Information-based theories of imitation suggest that when environmental uncertainty is high, firms tend to imitate successful organizations. In this study, we ask how information-based motives for imitation work in developing countries, where the uncertainty caused by the lack of reliable market-supporting institutions may increase the pressure to imitate what others successfully do. Our results suggest that firms in developing countries attempt to follow the success of developed country-based firms by imitating their business model in their local context. However, due to significant institutional voids, mere imitation of a business model from a developed market is not viable. We draw on the case study of Jumia—an online retailing company in Africa established with the aim to emulate the success of Amazon.com across many African countries characterized by little or no online shopping culture. We analyze how Jumia’s lack of experience in an environmental context with high uncertainty prompted an intentional imitation of Amazon.com business model that resulted in an “imitate-but-modify” strategy. Further, we propose a process model explaining how business model imitation in institutionally unstable contexts progresses through four distinct phases, with each aimed at imitating successful organizations but also innovatively filling specific voids in the environment.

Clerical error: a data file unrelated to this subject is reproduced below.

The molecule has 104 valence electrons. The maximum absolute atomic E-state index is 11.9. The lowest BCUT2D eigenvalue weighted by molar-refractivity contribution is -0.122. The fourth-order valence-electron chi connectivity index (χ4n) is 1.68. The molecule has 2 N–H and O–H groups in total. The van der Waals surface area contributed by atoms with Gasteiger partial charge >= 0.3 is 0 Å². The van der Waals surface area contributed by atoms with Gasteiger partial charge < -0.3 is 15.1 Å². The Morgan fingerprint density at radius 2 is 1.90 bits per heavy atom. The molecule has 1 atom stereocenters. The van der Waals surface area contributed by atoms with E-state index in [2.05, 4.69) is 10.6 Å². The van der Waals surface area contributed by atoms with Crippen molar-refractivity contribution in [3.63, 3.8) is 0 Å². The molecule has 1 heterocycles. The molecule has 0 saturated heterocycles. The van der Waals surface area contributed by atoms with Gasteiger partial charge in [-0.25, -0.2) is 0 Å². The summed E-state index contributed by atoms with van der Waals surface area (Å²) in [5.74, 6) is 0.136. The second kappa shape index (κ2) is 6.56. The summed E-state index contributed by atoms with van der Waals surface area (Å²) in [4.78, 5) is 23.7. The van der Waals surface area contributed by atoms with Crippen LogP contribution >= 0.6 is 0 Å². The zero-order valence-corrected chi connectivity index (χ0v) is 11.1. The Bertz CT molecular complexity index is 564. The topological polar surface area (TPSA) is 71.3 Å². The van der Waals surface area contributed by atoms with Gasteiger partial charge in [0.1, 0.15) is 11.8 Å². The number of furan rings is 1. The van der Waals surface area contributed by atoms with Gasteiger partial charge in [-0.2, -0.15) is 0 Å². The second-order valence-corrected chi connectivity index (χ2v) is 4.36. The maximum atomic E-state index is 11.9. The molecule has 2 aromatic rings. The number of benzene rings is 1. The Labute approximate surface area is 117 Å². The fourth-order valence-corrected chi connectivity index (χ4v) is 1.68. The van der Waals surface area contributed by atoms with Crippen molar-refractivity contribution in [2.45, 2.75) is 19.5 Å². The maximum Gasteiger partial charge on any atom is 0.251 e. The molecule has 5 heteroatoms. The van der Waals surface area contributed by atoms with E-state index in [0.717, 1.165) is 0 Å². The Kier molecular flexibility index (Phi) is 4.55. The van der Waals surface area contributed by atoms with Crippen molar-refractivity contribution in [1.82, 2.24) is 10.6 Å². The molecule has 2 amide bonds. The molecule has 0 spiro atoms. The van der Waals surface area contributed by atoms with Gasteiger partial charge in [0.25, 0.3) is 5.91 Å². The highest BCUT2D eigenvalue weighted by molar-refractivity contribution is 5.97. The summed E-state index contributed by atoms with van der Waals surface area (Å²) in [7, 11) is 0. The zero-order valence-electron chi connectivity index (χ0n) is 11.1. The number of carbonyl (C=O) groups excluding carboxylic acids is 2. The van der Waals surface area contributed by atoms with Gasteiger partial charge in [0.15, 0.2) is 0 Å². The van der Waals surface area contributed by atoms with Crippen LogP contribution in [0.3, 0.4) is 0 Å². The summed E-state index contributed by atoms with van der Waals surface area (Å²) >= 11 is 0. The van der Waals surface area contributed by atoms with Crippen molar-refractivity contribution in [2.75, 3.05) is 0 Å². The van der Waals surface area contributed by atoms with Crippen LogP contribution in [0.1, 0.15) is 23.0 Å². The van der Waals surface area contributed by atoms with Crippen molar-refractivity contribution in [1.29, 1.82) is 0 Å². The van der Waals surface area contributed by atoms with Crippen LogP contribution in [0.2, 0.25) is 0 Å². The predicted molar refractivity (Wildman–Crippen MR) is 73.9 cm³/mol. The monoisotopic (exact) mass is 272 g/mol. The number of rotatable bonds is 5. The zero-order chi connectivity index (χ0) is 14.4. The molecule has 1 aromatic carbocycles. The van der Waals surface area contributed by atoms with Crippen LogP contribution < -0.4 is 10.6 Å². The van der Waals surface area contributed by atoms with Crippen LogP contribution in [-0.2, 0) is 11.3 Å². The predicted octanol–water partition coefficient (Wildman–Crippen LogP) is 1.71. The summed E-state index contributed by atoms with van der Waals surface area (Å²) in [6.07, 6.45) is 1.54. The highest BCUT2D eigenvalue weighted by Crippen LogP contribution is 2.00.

Tuesday, May 21, 2019, 2:00 pm – 3:30 pm